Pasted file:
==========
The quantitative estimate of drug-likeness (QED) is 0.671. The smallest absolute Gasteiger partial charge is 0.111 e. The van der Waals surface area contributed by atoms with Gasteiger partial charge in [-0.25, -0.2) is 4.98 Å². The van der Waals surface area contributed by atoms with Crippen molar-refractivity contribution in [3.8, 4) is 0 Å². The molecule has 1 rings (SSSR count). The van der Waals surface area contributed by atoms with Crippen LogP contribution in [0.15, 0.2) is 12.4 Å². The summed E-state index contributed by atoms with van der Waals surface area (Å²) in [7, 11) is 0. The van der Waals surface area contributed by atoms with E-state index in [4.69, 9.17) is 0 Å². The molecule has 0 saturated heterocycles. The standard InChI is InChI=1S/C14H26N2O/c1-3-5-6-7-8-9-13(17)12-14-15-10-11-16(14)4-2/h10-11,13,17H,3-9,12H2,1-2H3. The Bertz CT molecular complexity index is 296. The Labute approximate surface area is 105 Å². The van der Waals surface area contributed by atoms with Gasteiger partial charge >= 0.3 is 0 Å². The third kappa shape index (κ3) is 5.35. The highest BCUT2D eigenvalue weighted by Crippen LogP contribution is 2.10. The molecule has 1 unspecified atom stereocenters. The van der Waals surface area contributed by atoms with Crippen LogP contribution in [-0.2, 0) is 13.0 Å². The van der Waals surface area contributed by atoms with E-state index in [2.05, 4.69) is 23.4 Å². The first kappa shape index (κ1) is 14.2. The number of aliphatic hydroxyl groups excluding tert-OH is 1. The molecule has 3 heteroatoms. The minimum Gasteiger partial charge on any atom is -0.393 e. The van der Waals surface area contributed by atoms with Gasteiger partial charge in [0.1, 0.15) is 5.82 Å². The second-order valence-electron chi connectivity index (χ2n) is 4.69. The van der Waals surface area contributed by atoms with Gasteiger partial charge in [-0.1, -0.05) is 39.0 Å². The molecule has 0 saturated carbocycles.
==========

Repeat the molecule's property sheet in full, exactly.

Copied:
The quantitative estimate of drug-likeness (QED) is 0.671. The smallest absolute Gasteiger partial charge is 0.111 e. The van der Waals surface area contributed by atoms with Gasteiger partial charge in [-0.25, -0.2) is 4.98 Å². The van der Waals surface area contributed by atoms with Crippen molar-refractivity contribution in [3.8, 4) is 0 Å². The molecule has 1 rings (SSSR count). The van der Waals surface area contributed by atoms with Crippen LogP contribution in [0.15, 0.2) is 12.4 Å². The summed E-state index contributed by atoms with van der Waals surface area (Å²) in [7, 11) is 0. The van der Waals surface area contributed by atoms with E-state index in [4.69, 9.17) is 0 Å². The molecule has 0 saturated heterocycles. The standard InChI is InChI=1S/C14H26N2O/c1-3-5-6-7-8-9-13(17)12-14-15-10-11-16(14)4-2/h10-11,13,17H,3-9,12H2,1-2H3. The Bertz CT molecular complexity index is 296. The Labute approximate surface area is 105 Å². The van der Waals surface area contributed by atoms with Gasteiger partial charge >= 0.3 is 0 Å². The third kappa shape index (κ3) is 5.35. The highest BCUT2D eigenvalue weighted by Crippen LogP contribution is 2.10. The molecule has 1 unspecified atom stereocenters. The van der Waals surface area contributed by atoms with Crippen LogP contribution in [-0.2, 0) is 13.0 Å². The van der Waals surface area contributed by atoms with E-state index in [2.05, 4.69) is 23.4 Å². The first kappa shape index (κ1) is 14.2. The number of aliphatic hydroxyl groups excluding tert-OH is 1. The molecule has 3 heteroatoms. The minimum Gasteiger partial charge on any atom is -0.393 e. The van der Waals surface area contributed by atoms with Gasteiger partial charge in [0.1, 0.15) is 5.82 Å². The second-order valence-electron chi connectivity index (χ2n) is 4.69. The van der Waals surface area contributed by atoms with Gasteiger partial charge in [-0.1, -0.05) is 39.0 Å². The molecule has 0 saturated carbocycles.